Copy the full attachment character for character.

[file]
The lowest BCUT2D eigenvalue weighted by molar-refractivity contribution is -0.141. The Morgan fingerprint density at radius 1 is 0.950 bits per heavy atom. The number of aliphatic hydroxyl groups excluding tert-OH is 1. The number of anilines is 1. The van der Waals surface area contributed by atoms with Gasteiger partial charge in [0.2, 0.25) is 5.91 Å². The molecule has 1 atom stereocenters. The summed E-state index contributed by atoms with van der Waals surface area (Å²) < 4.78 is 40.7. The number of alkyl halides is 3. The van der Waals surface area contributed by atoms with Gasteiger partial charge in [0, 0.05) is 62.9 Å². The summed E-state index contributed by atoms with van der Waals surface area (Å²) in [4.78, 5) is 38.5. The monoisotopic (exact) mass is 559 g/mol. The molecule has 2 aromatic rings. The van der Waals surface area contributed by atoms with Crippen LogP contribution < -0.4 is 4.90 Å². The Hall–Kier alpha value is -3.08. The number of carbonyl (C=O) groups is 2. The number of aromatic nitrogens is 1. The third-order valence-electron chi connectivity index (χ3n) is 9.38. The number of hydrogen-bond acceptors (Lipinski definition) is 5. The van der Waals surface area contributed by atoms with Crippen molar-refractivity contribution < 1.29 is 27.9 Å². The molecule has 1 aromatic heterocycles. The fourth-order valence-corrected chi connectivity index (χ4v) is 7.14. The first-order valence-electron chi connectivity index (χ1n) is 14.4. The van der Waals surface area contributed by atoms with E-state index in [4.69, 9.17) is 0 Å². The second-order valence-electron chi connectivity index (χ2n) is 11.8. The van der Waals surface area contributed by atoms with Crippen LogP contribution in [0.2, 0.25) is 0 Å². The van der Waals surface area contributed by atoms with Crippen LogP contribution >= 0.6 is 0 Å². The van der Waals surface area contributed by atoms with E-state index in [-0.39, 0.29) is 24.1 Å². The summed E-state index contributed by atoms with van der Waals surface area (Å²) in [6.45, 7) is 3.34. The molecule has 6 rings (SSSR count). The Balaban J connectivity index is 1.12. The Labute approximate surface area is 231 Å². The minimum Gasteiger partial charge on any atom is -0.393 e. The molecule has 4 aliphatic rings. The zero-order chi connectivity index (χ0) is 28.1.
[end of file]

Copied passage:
The lowest BCUT2D eigenvalue weighted by molar-refractivity contribution is -0.141. The Morgan fingerprint density at radius 1 is 0.950 bits per heavy atom. The number of aliphatic hydroxyl groups excluding tert-OH is 1. The number of anilines is 1. The van der Waals surface area contributed by atoms with Gasteiger partial charge in [0.2, 0.25) is 5.91 Å². The molecule has 1 atom stereocenters. The summed E-state index contributed by atoms with van der Waals surface area (Å²) < 4.78 is 40.7. The number of alkyl halides is 3. The van der Waals surface area contributed by atoms with Gasteiger partial charge in [0, 0.05) is 62.9 Å². The summed E-state index contributed by atoms with van der Waals surface area (Å²) in [4.78, 5) is 38.5. The monoisotopic (exact) mass is 559 g/mol. The molecule has 2 aromatic rings. The van der Waals surface area contributed by atoms with Crippen LogP contribution < -0.4 is 4.90 Å². The Hall–Kier alpha value is -3.08. The number of carbonyl (C=O) groups is 2. The number of aromatic nitrogens is 1. The third-order valence-electron chi connectivity index (χ3n) is 9.38. The number of hydrogen-bond acceptors (Lipinski definition) is 5. The van der Waals surface area contributed by atoms with Crippen molar-refractivity contribution < 1.29 is 27.9 Å². The molecule has 1 aromatic heterocycles. The fourth-order valence-corrected chi connectivity index (χ4v) is 7.14. The first-order valence-electron chi connectivity index (χ1n) is 14.4. The van der Waals surface area contributed by atoms with E-state index in [4.69, 9.17) is 0 Å². The second-order valence-electron chi connectivity index (χ2n) is 11.8. The van der Waals surface area contributed by atoms with Crippen LogP contribution in [0.2, 0.25) is 0 Å². The van der Waals surface area contributed by atoms with Crippen LogP contribution >= 0.6 is 0 Å². The van der Waals surface area contributed by atoms with E-state index in [-0.39, 0.29) is 24.1 Å². The summed E-state index contributed by atoms with van der Waals surface area (Å²) in [6.45, 7) is 3.34. The molecule has 6 rings (SSSR count). The Balaban J connectivity index is 1.12. The Labute approximate surface area is 231 Å². The minimum Gasteiger partial charge on any atom is -0.393 e. The molecule has 4 aliphatic rings. The zero-order chi connectivity index (χ0) is 28.1.